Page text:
Image of sign language between two people

Beginnings:

The Deafblind Coalition of Ontario has its roots in a historic meeting in November 2002 in King City, Ontario. The meeting was aptly called, "Discovery and Hope: Together at the Crossroads". The meeting was attended by board members, senior executives of various service providers and intervenor training programs, consumer groups, and others from the deafblind community across Canada.

The group assembled to discuss a "path to the future" that would address the pressures the sector was facing in the areas of human resources, financial availability and service gaps.

A second meeting occurred in February 2003 as a follow-up. The most important outcome was the establishment of a formal group whose responsibility it would be to identify and address the needs of the deafblind sector in Ontario. In the spring of 2003 that group named themselves the "Deafblind Coalition of Ontario".

Today's Work:

DBCO's current work includes the very successful "The Spirit of Intervenors" annual training symposium that brings together intervenors from across Ontario, the country and beyond. The annual conference is attended by approximately 250-300 people each year.

Historical Infographic

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Click image to enlarge our historical infographic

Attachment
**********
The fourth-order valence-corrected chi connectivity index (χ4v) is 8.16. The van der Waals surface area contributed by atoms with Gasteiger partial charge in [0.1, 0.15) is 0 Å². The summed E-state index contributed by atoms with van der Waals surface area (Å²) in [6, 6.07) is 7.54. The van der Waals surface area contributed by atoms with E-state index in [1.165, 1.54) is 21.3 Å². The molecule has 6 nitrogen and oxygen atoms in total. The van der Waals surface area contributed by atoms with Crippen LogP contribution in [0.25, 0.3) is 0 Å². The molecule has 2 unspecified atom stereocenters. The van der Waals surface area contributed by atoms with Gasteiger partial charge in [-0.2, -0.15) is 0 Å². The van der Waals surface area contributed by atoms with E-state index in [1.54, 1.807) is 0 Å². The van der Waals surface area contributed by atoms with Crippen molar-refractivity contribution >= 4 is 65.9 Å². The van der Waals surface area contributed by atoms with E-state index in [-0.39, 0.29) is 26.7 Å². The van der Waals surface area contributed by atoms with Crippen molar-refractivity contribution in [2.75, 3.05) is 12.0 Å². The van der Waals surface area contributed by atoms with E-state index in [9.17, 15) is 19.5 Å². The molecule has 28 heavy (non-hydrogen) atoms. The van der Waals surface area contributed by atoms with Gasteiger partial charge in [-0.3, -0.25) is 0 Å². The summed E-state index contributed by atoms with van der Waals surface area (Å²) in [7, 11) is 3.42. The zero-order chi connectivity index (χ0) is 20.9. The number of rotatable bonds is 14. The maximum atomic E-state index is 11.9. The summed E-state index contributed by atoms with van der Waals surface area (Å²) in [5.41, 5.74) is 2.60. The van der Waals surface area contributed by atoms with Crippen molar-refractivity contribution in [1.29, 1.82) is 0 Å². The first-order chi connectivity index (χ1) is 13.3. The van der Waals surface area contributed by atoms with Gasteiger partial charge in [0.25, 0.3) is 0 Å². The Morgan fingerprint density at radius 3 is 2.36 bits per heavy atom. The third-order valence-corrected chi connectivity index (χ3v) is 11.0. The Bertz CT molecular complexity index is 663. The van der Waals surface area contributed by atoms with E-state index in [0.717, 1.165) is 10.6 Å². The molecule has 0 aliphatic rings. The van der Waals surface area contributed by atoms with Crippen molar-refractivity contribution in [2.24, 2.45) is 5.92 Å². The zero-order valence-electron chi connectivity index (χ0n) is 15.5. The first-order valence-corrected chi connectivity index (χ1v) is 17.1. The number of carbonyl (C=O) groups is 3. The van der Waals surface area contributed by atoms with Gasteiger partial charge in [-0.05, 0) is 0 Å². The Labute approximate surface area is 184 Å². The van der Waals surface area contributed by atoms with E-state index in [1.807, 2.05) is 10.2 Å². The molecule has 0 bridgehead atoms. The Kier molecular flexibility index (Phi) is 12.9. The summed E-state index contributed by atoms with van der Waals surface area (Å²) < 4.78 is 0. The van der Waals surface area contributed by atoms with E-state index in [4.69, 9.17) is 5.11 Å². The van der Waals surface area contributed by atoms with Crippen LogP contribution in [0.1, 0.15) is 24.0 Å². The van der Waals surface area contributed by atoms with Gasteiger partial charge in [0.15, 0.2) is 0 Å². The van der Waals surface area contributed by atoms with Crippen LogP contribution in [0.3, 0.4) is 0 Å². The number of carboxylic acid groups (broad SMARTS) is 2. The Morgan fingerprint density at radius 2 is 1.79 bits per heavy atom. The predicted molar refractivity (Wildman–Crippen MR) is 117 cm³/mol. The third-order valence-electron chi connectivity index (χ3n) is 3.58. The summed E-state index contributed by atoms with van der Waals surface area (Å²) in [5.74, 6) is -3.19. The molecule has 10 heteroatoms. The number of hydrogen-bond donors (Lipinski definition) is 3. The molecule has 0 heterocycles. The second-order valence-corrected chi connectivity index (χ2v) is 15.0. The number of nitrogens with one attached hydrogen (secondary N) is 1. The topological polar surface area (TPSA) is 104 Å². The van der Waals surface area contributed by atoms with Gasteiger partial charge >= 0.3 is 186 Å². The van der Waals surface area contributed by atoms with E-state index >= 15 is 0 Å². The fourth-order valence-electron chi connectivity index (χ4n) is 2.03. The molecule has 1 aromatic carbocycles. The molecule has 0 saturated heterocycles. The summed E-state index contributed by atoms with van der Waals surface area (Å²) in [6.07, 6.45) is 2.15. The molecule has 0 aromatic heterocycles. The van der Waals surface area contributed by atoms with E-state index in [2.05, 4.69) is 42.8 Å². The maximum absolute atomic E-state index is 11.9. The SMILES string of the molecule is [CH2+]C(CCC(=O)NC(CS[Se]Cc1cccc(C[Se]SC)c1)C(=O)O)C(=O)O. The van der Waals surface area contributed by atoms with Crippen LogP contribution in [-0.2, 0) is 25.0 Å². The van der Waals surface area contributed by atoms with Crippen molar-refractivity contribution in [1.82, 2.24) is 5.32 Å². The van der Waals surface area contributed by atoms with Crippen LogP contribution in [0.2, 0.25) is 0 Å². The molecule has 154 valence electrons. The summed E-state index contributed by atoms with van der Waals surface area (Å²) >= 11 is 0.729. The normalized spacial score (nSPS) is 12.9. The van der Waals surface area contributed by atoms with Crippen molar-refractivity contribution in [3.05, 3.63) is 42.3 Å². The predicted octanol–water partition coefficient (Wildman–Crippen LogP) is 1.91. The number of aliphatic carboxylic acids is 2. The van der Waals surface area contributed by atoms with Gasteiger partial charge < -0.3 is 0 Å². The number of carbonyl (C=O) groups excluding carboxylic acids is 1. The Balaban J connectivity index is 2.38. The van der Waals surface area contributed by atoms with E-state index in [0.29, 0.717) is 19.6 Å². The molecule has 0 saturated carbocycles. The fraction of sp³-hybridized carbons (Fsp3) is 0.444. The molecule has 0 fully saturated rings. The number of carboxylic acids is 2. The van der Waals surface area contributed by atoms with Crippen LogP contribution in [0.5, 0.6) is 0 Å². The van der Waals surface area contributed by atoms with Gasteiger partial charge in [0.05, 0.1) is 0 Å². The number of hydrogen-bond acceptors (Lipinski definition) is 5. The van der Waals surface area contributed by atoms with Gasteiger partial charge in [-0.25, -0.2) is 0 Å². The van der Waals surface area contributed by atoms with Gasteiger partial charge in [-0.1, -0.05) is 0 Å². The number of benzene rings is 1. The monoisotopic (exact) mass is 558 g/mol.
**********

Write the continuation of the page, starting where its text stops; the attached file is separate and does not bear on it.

Vision:

The Deafblind Coalition of Ontario envisions a climate where:

  • All individuals who are deafblind have the right to intervenor services.
  • The amount of intervenor services provided be based on the needs of the individual.
  • Government has a responsibility to fund the delivery of intervenor services.

Mission:

The Deafblind Coalition of Ontario works to achieve:

  • Increased public awareness of the uniqueness of deafblindness as a specific disability.
  • Increased development of training programs for intervenors.
  • Increased recruitment and hiring of intervenors.
  • Increased awareness among people with deafblindness of the benefits of intervenor services.

The importance of the Coalition cannot be understated. The field of deafblindness is small and the work is still great after so many years. One common voice is critical, and together the future can only be brighter.

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